I had not come for the dogs (or even the blue bears, which I had not seen before) and certainly not for wildly popular portrait of Drew Brees with Blue Dog or the fawning picture of Ronald Reagan. I am drawn to the earliest landscapes and portraits, like the reproduction that hangs in my house of the 1984 Breaux Bridge Crawfish Festival painting–the subjects human like luminous ghosts or figures brightly lit on an night time exterior film shot. The strange luminosity that seems to come from within the figures results in large part from the contrast with the blackness of those trees that stand over and behind the figures, a landscape in the palette of camo. I had come to see what I could just detect in the mass produced prints, could only see in the art book with a magnifying glass–the complex blends of blacks and browns, greens and grays from which those trees were made, the brush knife work of applied paint mimicking the patterning of a Live Oak’s bark.
The images I had not seen before which struck me were late paintings of dark oaks with a luminous blue-green sky of a color not typically associated with planets with nitrogen-oxygen atmospheres. The color makes the seen ominous, which most of his dark landscapes are not. It is as if he had distilled the frightening eyes of that Blue Dog into something purely blue and unnatural, and cast it into the sky to light the scene
If this all sounds a bit Gothic perhaps it is, in a sense far older than the fashion trend of the late 20th Century. Rodrique’s work before Blue Dog or the portraits of famous Louisianians is a window into a world Gothic in a way that the Shelleys or Pre-Raphaelites would recognize. In a few of the paintings there are colors in a patch of sky that suggest celestial twilight, the set of warm colors sunset paints on the clouds, but in so many others there is no clear indication of the time of day. It is a timeless darkness that seems not an obscured light from above but something that radiates from the trees . These are not the scenes one will encounter just up the street beneath the widely scattered trees in City Park, as magnificent as they are. It is a window into the Forest Primeval, into Mythago Wood.
This is not the darkness of the grasping trees of a frightening Disney forest with boles for eyes. It is a cool and inviting dark like a room on the shady side of a house on a cool day, a mysterious attraction like the mouth of a cave. It is an invitation into another world which in the end is something all great art does. The only frightening thing in these mythic woods is the thought that at the end of the path there might be a pair of perfectly circular bright orange and soulless eyes, fixed and unblinking, waiting for you.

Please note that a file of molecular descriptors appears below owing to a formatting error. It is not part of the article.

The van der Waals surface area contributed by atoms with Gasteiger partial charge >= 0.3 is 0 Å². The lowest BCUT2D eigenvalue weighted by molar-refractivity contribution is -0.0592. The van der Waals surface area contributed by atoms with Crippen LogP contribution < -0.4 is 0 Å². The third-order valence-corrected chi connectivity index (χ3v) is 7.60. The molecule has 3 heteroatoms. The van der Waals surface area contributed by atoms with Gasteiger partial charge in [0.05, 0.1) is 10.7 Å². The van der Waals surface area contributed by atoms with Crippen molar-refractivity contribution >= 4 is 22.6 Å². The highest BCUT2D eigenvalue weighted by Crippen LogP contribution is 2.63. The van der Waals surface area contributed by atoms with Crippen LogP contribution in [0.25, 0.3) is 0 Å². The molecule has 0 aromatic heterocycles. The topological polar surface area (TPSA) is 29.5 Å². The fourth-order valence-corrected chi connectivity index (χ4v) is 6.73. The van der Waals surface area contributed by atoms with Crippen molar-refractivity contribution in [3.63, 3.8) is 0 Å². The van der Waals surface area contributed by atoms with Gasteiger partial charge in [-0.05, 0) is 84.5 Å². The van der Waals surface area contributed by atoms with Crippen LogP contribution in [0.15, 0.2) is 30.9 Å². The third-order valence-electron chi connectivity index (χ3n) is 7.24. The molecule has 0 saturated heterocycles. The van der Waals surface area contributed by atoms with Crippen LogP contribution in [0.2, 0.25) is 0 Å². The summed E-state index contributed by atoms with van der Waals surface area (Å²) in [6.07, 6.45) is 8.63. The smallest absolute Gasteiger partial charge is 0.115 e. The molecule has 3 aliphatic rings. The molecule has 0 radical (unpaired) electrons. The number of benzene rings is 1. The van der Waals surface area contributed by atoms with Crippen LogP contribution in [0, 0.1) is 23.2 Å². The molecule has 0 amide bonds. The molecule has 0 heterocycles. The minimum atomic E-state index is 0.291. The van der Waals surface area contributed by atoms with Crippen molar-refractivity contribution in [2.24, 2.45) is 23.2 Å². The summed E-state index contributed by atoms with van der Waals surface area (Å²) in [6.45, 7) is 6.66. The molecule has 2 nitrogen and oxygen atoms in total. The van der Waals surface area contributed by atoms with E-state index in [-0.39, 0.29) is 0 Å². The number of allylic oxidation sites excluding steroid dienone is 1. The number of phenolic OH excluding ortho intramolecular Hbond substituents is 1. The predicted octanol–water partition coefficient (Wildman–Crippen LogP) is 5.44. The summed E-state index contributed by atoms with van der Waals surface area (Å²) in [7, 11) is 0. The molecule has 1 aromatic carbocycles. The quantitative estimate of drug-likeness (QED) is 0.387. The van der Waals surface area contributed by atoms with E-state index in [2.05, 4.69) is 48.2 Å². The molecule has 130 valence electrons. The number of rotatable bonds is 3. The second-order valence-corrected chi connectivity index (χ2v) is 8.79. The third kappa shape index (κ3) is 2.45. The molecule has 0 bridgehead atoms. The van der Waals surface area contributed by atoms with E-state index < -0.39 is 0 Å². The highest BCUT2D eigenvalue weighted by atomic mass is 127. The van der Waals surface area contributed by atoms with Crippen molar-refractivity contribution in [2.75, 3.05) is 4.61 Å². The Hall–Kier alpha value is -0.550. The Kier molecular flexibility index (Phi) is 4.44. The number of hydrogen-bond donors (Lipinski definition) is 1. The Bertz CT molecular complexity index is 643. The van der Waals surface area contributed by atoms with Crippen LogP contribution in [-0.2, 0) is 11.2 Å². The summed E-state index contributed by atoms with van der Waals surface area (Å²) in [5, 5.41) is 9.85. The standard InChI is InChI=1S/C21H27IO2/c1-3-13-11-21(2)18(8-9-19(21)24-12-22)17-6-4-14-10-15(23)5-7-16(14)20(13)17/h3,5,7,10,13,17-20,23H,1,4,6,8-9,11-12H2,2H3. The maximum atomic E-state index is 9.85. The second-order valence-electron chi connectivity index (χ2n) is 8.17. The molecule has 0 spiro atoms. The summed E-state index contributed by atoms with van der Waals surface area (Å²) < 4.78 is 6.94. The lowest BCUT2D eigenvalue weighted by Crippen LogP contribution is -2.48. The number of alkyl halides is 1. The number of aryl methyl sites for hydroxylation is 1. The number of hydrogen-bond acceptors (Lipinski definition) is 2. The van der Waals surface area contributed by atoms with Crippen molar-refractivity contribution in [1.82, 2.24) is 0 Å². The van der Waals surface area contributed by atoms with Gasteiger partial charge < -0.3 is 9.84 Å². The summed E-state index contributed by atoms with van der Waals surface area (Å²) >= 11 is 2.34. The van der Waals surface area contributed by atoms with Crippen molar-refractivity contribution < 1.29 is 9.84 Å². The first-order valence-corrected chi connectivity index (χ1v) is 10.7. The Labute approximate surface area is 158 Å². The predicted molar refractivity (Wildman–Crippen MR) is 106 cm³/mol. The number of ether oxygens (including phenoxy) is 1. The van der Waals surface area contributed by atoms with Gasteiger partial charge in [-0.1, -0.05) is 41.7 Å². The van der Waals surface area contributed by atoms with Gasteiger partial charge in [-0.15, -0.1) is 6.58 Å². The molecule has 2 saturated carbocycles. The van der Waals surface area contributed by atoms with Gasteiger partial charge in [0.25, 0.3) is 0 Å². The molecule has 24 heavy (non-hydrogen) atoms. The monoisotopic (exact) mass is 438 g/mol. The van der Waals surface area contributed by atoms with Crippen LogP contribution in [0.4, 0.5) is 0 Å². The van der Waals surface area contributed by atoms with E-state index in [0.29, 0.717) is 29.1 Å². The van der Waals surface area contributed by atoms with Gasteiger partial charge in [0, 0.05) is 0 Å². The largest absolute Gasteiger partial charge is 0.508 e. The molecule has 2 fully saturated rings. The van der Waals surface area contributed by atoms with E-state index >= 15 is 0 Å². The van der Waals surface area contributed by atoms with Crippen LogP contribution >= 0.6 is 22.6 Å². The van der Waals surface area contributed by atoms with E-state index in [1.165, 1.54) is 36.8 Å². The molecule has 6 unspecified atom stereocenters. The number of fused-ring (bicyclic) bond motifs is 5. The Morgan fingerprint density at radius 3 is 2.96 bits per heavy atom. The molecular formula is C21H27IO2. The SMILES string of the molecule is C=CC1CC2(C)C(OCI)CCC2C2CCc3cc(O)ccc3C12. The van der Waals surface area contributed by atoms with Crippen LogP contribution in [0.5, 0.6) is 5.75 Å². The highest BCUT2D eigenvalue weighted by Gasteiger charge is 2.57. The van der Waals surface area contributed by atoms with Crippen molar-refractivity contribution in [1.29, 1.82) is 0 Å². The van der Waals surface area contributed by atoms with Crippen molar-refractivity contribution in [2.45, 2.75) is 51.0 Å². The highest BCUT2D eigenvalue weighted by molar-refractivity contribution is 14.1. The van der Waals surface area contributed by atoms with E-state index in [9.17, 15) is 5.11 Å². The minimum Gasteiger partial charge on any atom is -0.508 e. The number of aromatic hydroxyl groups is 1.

I need New Orleans more than New Orleans needs me September 2, 2007Posted by Mark Folse in art, New Orelans, New Orleans, NOLA, Rebirth, Recovery, Toulouse Street, We Are Not OK.
Tags: John Scott, Ninth Ward, NOMA, sculptor, sculpture
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Noted sculptor, Xavier professor and of course Orleanian John Scott, interviewed on June 29 from Houston as he struggled with the illness that took his life this week:
“That’s the only home I know. I want my bones to be buried there. I belong there. I need New Orleans more than New Orleans needs me.”
Kaminari Taiko at NOMA Japan Fest June 10, 2007Posted by Mark Folse in Japan, New Orleans, NOLA, Rebirth, Recovery.
Tags: Kaminari Taiko, music, NOMA, Taiko, tsunami
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In addition to an attachment to Japanese gardens, I’m always drawn to any opportunity to experience taiko drumming. This year’s New Orleans Museum of Art Japan Fest featured the return of Kaminari Taiko of Houston, TX. The incredible athleticism of this art was even more impressive in the 98 ° heat index. The large drum seen here is the largest playable taiko drum in North America.
Among the pieces they performed was Seiichi Tanaka’s “Tsunami”, from which I’ve captured this excerpt. You can hear the composer’s own Taiko Dojo of San Francisco performing the piece here.
I feel a strong connection to the victims of the Tsumani of 2004, and I have been drawn to art that addresses that event. In particular, I was drawn to Hokusi’s Great Wave when I found it at at the Freer Gallery in Washington, D.C., and to this piece of music by Austin singer Eliza Gilkyson, written for the tsunami but which haunted me through the early months after 8-29.
As Kaminari Taiko played masterfully in the dire heat, with every stroke they gave me greater strength to live here now.